Canton Repository Spotlights Walsh Class on Ancient Japanese Swordsmanship


School News

Classical Japanese Swordsmanship Class Provides Cultural Exchange Opportunity

Walsh University is offering a 10-week course in classical Japanese swordsmanship, Toyama Ryu Kenjutsu, led by the highest licensed classical weaponry instructor in North America, John Viol.

Canton Repository, Febuary 20:Walsh Students Learn Ancient Japanese Swordsmanship 

This training course in authentic Classical Japanese swordsmanship was designed as a cultural exchange opportunity and a community service project by Walsh Dean of the School of Arts and Sciences Dr. Michael Dunphy, a veteran of the classical martial arts/sciences. The program will devote considerable energy to martial training and education and will provide its 40 participants an opportunity to experience the culture, mindset, etiquette, character and skills taught to classical Samurai warriors in a modern setting. In addition, there will be an introduction to the Japanese language and customs related to the martial realm.

"Swordsmanship is one of the core cultural aspects in Japan. It goes back many centuries and has its roots in Samurai heritage," said Dr. Dunphy. "Swordsmanship is truly a core martial science, but it also has a very strong philosophical/cultural component focused on etiquette, service to others, optimizing awareness, respect and honor."

The first class was held on Sunday, February 19 and featured not only John Viol, Sensei, but also the senior instructors and staff of the Shinbukan who train with Dr. Dunphy. A native of Ohio, Viol Sensei is now living in Michigan, and spent more than 20 years living in Japan, studying and training full-time in classical martial sciences. He will lead the first session in the classical manner, dressed in hakama with a buki obi (weaponry belt) and training uniform appropriate for swordsmanship. This class will be conducted exactly as all first day sessions have been done for centuries for classical warrior training in Japan. This program is sanctioned by Martial Sciences International (MSI), the world authority in classical martial sciences.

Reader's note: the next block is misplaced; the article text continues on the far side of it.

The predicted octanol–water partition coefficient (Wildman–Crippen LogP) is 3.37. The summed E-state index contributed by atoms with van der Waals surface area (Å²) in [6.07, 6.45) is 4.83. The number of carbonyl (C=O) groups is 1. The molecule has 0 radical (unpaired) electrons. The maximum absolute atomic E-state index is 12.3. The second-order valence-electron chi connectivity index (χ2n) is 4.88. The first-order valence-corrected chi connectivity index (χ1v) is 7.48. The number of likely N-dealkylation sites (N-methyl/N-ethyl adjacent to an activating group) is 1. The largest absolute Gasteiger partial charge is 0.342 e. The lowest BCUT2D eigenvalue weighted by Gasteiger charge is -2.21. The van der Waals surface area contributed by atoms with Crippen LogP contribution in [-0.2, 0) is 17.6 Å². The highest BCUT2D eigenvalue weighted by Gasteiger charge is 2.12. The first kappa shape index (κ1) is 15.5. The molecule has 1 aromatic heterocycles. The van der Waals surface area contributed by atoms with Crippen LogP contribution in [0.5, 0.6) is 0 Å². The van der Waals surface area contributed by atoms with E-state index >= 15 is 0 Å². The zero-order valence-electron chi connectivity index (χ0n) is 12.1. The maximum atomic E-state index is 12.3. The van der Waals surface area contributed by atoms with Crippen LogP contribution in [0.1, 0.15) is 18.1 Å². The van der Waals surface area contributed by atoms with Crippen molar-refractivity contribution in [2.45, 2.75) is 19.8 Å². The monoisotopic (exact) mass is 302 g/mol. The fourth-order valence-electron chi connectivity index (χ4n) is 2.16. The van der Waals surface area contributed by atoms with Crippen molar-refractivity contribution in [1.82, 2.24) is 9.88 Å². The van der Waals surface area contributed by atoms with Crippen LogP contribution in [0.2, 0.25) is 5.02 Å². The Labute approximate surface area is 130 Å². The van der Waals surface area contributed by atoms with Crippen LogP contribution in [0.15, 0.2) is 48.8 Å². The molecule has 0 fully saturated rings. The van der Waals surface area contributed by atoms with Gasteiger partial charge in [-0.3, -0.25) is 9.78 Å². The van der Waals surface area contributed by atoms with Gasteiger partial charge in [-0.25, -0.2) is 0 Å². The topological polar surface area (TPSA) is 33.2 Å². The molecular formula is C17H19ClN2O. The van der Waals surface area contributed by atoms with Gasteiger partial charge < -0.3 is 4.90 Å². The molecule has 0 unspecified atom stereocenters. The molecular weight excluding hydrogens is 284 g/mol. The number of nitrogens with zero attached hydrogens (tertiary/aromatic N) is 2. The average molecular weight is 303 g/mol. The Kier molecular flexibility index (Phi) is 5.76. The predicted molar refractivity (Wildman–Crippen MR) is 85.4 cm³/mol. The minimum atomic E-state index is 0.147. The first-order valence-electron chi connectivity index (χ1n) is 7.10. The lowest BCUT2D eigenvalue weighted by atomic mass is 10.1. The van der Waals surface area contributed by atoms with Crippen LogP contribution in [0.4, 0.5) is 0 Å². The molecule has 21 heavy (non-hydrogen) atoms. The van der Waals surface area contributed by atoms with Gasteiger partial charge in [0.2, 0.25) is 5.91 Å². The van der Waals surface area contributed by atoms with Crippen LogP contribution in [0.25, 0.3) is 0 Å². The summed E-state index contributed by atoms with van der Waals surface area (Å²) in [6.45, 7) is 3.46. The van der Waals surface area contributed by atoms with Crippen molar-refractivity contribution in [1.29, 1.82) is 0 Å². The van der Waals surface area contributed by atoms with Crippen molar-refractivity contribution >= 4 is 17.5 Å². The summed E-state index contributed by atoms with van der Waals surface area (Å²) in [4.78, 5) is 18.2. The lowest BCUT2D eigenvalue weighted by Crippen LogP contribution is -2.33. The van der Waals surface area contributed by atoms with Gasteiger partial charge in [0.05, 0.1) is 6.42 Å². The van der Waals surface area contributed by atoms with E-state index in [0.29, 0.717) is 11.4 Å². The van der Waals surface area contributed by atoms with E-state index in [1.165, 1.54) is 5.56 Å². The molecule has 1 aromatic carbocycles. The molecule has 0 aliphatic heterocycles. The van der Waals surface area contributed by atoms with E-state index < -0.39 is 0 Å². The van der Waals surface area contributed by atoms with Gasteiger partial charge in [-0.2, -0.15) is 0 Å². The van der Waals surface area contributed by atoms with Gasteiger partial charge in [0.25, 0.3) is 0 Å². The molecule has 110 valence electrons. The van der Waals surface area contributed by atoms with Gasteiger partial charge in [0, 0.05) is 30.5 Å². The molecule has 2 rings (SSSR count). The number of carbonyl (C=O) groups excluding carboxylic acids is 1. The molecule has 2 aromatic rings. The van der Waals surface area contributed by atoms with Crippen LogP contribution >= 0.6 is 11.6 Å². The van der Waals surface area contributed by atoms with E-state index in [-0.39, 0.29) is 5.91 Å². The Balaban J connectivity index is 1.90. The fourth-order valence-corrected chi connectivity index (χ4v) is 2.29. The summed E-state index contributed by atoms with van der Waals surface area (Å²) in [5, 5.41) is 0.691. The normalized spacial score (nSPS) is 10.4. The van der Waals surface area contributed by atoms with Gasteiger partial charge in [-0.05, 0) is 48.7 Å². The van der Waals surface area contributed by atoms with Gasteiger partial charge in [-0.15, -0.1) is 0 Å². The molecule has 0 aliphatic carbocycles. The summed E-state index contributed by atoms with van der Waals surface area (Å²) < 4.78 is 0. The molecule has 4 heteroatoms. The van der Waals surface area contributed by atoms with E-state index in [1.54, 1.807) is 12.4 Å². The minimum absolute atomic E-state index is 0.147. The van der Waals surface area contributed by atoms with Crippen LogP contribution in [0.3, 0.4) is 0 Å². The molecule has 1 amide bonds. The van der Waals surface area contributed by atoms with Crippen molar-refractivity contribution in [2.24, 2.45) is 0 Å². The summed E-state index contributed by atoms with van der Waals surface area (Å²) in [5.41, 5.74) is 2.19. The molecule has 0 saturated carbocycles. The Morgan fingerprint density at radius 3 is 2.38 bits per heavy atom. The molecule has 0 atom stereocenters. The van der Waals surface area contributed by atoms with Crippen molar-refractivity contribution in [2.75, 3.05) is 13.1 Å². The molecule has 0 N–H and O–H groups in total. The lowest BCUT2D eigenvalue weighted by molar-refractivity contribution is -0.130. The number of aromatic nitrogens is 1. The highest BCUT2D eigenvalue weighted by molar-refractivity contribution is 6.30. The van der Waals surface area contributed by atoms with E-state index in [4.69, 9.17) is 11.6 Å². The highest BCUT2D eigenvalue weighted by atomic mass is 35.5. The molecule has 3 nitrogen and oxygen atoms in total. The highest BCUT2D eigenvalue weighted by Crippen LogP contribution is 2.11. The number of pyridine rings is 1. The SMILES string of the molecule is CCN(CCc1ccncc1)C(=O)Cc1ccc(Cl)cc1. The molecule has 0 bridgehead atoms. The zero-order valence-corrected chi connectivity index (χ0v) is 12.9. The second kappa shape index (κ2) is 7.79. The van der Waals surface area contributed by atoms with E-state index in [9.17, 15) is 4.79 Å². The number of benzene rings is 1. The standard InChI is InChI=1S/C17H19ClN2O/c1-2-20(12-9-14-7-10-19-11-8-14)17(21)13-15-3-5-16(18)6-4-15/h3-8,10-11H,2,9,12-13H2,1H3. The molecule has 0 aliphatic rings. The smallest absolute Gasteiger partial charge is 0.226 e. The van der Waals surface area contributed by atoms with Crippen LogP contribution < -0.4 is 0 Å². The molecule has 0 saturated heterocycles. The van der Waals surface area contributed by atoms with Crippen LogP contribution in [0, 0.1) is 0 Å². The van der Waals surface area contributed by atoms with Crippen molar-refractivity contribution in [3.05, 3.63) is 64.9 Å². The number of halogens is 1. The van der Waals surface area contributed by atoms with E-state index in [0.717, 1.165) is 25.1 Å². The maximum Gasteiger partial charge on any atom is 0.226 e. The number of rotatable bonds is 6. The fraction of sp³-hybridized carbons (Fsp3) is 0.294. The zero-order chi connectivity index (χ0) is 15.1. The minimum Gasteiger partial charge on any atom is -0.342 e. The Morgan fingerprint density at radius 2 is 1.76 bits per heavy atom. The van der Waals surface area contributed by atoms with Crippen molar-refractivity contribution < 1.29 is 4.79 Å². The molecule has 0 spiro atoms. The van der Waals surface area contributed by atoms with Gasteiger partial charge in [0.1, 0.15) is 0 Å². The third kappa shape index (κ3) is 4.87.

"One aspect of Walsh’s mission is to develop leaders in service to others. The core value system that is built into swordsmanship is all about training people to be of service. In the context of the sword itself, while it is a tool for protection, it is also a symbol of the highest level of training and personal development that you can achieve," said Dr. Dunphy. "Swordsmanship obviously has a strong cultural aspect to it as well, which is a natural fit to Walsh’s goal to promote international awareness."

Each student will receive a bokuto (wooden sword) for training and will have the opportunity to earn the right to wear an obi (belt) which secures the sword at one’s side for deployment as needed. At the end of the 10-week period, students will be eligible to be assessed for the first level of certification in classical Kenjutsu. Members of the Greater Stark County community are encouraged to attend and participate. For more information, please contact Dr. Mike Dunphy at